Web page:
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I was born with Tetralogy of Fallot with an absent left pulmonary artery. My first open heart surgery was a Potts-Smith shunt at age two months and “corrective” surgery right before my 12th birthday. My (original) pulmonary valve was replaced when I was 40. I have lived a pretty normal life while participating in various activities, working full-time and giving birth to two children who are now in their mid-late 20s. Attending the most recent ACHA National Conference reminded me how important ACHA is to CHD patients from meeting people “just like me” to learning more about the lifelong care needed for CHD patients. It’s heart wrenching to know that less than 10% of CHDers are getting appropriate care. As an older ACHA Peer Mentor, I’d like to change that and use my experiences to provide hope and encouragement to CHD patients and their parents.
In 2008, I was diagnosed with coarctation of the aorta and a bicuspid aortic valve after three years of improper diagnoses. Within six months, I had a repair for the coarctation. I was 33 years old and in the middle of graduate school. Despite the shock and anger I felt, I knew that there was only one way forward—to keep taking care of myself. I hike, I do yoga, and I cook and bake healthy things! Even with all the different diagnoses and symptoms among CHD patients and their support teams, there are several things that we all need: ongoing care, emotional support and a healthy lifestyle.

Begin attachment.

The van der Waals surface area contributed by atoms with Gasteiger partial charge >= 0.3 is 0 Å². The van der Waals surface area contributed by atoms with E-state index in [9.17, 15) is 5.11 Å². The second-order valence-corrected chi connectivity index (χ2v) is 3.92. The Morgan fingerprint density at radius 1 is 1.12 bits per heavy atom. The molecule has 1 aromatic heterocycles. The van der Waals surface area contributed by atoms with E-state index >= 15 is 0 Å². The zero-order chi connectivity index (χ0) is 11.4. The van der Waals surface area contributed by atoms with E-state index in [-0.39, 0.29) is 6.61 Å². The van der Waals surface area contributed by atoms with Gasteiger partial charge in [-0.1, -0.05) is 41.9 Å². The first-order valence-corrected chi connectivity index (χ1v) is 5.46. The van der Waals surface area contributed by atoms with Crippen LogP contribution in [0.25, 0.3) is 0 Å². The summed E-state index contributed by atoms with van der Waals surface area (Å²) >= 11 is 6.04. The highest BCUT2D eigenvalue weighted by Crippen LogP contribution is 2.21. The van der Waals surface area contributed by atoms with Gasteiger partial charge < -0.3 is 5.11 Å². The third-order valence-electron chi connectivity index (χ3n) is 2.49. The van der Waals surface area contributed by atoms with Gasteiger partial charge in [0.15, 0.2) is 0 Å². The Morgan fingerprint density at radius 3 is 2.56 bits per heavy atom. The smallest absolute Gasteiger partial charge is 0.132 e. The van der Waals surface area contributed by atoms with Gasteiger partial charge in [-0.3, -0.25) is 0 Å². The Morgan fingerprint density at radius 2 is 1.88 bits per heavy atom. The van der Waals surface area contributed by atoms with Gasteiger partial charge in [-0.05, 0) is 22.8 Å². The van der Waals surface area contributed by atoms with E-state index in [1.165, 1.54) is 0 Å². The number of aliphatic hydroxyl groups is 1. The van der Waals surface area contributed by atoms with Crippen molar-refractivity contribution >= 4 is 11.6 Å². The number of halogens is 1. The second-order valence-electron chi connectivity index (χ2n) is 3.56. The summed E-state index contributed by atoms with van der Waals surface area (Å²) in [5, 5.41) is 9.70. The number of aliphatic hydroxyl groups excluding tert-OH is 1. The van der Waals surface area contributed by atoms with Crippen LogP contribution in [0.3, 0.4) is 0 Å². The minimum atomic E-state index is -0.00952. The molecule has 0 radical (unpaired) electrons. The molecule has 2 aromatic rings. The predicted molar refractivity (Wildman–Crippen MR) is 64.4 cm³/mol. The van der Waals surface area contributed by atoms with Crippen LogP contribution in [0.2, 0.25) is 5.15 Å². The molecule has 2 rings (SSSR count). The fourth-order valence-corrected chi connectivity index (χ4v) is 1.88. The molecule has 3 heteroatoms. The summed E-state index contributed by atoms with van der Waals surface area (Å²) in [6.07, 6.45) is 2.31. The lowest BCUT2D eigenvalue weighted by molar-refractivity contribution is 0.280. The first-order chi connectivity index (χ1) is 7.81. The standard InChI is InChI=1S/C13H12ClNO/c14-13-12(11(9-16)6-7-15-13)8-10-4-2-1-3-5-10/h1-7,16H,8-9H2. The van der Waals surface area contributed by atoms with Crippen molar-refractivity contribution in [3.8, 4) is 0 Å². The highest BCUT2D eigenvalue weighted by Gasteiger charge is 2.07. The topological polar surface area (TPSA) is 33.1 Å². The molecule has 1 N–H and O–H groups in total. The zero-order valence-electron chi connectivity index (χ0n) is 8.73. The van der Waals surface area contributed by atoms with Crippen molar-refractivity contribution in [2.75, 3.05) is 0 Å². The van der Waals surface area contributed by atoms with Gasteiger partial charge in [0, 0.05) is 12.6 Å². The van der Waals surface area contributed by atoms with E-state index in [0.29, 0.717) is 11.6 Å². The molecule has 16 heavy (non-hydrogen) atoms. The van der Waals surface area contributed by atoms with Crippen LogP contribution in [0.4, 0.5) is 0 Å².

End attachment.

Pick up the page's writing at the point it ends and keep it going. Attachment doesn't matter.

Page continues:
I was born in 1980 with tetralogy of Fallot. In the fall of 1983, I had my corrective surgery. I also had the mitral valve widened in 1992 by a valvuloplasty. I grew up not knowing anyone with a heart condition, much less my heart condition. I was told by my mother from a young age to not let my condition stop me from having a normal life. She insisted I see a cardiologist yearly and I still do! In 2008, my CHD specialized cardiologist, whom I found on the ACHA Clinic Directory, said I would need my pulmonary valve replaced in the future and that scared me. I sought out support and found ACHA! I want to help others to not feel alone and to have the support I never got growing up.
I was born with tetralogy of Fallot and had my first surgery at the age of eight months. Like many adults with CHD, I thought I had been fixed and was lost to cardiology care as an adolescent. For more than a decade, I lived a normal and active life, never really thinking of myself as a heart patient. Following a bicycling accident in August 2011, I was suddenly reminded that I am not fixed. Later that year, I got a transcatheter stent for a severely narrowed artery; in January 2014, I had my pulmonary valve replaced. I decided to become a Peer Mentor so that I could help other adults with CHD and their family members navigate some of the more challenging and overwhelming aspects of life with congenital heart disease.
I was born with tricuspid and pulmonary atresia and underwent the Fontan procedure. I had a total of five open heart surgeries by the age of four; the first surgeries when I was four hours old. I began studying medical anthropology to understand and examine the treatment of people in a non-clinical setting, especially those with invisible disabilities. My personal experience with CHD shaped my research, and I began to focus on people with CHD and how to share their unique stories and experiences with people and raise awareness of the prevalence of CHD. I became a Heart to Heart Peer Mentor to share my knowledge, experience, and research with people within the CHD community who may benefit from it. I hope to be able to help grow and connect the CHD community and provide support and resources to those who need it.